It's hard to explain the fun of a game that's ridiculously (and intentionally) impossible. Not impossible in terms of it's difficulty or challenge, but purely in terms of its controls. Bad control and bad gameplay are practically synonymous because one almost always accompanies the other, so it can be hard to imagine eking any kind of sincere enjoyment out of them. This is probably why when my game-loving mom first saw footage of Kickstarter success story Octodad: Dadliest Catch, she was not impressed. She watched the character flapping and flopping about, desperately fumbling his way through a grocery store, then chuckled and said to me, "Oh, that doesn't look very good."
The idea that a game could be anything but terrible if even skilled players can manage little more than comical flailing is counter-intuitive, and yet this kind of clumsy gameplay has become phenomenally popular. Why? Because even at its most frustrating, it's good old fashioned slapstick fun. See for yourself:
Last night I streamed Octodad: Dadliest Catch on my Twitch.tv channel (alongside my friend Austin Walker), and I assembled some of the very best clips into the video above. You'll have to excuse me for the salty (puns!) language, but awkward controls can lead to a lot of frustration.
At the same time, that frustration rarely kept me from enjoying the game. Failing in something like Octodad isn't the same as failing in any other game. You don't fall on spikes, you don't lose your coins -- usually, you just flop around and do something ridiculous. You knock over a fruit stand. You mow yourself instead of the lawn. You tumble limply down a jungle gym. In essence, you're a deep-sea Charlie Chaplin, and that takes the sting away from almost every failure.
This slapstick stress-relief isn't unique to Octodad, but instead a core aspect of what makes clumsy gameplay so damn fun. Consider games like Surgeon Simulator, QWOP, and (to a lesser extent) current viral hit Flappy Bird. Even beyond the screen, physical games like Twister, Jenga, and KerPlunk often work along the same lines -- both your successes and your failures are framed in absurdity and whether you win or lose it's nearly impossible to keep a straight face. Gamespot's Danny O'Dwyer recently made a case for this kind of dumb fun in gaming as a palate cleanser in between more serious (and conventional) game experiences, but I'd say it goes even beyond that. Dumb fun is for everyone, even if you've never picked up a controller. It brings the seasoned pro down shoulder-to-shoulder with the bumbling newbie, and there's something really satisfying about that.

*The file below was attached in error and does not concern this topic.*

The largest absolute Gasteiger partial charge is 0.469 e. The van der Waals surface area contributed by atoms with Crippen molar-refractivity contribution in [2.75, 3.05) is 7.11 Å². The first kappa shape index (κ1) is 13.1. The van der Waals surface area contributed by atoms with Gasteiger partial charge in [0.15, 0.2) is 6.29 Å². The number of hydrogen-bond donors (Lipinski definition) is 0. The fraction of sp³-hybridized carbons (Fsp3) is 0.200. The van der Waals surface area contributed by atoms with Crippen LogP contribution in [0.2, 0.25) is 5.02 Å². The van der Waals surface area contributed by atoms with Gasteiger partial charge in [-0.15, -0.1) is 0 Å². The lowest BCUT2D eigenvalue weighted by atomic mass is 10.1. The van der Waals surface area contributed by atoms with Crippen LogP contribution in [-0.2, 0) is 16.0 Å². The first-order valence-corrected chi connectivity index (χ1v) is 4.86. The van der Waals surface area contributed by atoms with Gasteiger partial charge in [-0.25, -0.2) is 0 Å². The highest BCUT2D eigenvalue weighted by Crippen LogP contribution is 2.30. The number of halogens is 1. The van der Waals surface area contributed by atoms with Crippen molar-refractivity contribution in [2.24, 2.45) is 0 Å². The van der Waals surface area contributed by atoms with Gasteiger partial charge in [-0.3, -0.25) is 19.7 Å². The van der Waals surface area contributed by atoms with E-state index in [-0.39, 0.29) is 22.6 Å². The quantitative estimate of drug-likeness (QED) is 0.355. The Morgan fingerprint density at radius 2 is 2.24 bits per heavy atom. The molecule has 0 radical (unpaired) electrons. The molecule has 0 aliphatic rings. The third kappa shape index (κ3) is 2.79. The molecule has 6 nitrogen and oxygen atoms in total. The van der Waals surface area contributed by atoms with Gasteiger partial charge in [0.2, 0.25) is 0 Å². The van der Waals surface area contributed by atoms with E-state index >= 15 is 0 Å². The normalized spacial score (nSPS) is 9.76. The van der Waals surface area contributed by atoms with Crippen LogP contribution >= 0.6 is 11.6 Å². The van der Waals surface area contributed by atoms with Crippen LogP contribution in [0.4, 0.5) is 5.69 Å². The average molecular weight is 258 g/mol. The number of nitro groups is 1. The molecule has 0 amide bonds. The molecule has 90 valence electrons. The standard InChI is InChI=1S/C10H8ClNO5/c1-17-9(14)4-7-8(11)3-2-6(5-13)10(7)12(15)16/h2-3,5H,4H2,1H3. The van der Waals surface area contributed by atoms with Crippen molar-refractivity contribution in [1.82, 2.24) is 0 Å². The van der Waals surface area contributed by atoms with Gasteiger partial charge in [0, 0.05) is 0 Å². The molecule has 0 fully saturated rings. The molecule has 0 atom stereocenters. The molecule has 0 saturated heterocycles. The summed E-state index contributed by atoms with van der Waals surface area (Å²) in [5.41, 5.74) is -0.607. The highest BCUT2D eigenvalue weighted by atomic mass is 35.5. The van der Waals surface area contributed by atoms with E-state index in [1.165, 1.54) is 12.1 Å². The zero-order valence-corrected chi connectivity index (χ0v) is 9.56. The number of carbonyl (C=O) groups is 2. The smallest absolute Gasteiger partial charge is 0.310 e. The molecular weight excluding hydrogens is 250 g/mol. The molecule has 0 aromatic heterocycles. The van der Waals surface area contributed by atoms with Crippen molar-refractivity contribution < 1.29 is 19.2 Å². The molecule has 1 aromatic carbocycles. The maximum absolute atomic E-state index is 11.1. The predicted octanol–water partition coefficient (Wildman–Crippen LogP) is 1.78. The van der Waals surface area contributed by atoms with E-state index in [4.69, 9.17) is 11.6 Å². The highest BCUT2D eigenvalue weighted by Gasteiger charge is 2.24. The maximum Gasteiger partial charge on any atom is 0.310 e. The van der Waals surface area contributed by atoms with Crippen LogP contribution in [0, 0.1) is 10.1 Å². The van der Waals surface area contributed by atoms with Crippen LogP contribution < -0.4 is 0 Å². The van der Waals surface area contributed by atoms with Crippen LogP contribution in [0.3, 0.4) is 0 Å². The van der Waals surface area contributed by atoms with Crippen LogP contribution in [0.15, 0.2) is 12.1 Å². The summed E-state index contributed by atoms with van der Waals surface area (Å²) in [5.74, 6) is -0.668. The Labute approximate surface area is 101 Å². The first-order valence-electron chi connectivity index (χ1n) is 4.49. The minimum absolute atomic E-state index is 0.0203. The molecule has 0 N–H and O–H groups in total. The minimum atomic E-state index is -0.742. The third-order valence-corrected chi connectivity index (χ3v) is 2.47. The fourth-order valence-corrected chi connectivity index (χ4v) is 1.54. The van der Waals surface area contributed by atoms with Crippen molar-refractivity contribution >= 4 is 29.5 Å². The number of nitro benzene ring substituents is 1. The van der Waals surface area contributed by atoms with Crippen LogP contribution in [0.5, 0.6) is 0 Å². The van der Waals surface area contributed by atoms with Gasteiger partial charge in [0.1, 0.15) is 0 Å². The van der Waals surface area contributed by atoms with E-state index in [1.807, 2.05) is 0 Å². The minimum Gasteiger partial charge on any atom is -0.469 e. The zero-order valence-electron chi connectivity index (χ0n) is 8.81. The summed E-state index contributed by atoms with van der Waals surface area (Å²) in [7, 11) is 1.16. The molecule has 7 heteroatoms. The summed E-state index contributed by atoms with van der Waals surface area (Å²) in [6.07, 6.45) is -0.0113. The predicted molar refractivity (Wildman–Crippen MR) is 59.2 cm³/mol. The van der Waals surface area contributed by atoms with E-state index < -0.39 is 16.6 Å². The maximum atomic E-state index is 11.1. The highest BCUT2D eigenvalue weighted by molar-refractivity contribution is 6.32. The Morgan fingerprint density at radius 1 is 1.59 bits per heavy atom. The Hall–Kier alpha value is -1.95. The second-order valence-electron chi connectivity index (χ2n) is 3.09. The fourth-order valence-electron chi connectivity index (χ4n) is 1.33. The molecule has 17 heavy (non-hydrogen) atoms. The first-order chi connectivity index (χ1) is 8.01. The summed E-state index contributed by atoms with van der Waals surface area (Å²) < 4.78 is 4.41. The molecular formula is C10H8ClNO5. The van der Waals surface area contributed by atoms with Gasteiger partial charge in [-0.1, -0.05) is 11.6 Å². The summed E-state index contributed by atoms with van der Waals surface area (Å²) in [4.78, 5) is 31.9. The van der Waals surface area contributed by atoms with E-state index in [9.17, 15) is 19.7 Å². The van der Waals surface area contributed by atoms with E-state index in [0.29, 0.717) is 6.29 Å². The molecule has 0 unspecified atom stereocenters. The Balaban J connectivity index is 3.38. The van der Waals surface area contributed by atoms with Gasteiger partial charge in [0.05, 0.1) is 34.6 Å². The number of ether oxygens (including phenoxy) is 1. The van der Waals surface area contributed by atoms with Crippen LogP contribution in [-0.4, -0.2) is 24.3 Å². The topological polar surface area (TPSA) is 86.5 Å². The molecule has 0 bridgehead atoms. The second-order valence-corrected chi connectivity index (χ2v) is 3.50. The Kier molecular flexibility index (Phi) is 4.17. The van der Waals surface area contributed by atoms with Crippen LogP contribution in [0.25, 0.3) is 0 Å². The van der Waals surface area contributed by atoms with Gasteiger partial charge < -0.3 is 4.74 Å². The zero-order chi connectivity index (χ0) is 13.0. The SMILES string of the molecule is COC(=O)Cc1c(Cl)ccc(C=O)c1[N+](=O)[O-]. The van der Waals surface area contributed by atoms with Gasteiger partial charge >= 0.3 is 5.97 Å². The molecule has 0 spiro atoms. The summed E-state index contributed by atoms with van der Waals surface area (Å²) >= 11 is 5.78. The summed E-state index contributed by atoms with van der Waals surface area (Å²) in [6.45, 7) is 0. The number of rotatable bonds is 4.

That's not to say Octodad is dumb, though. The clumsy gameplay is supported by a cute story and well defined characters, and all together they make this game a joy to play in spite of the few exceptionally irritating points here and there. If you'd like to read more, I strongly recommend Carolyn Petit's full review of Octodad: Dadliest Catch, as well as this more somber piece by Ashton Raze about Octodad as an analogy for invisible illnesses. You can also download the original Octodad, which was a student project, for free on Windows, Mac, and Linux.Tweet
Iris Ophelia (@bleatingheart, Janine Hawkins IRL) has been featured in the New York Times, and has spoken about SL-based design at the Fashion Institute of Technology in Manhattan and with pop culture/fashion maven Johanna Blakley.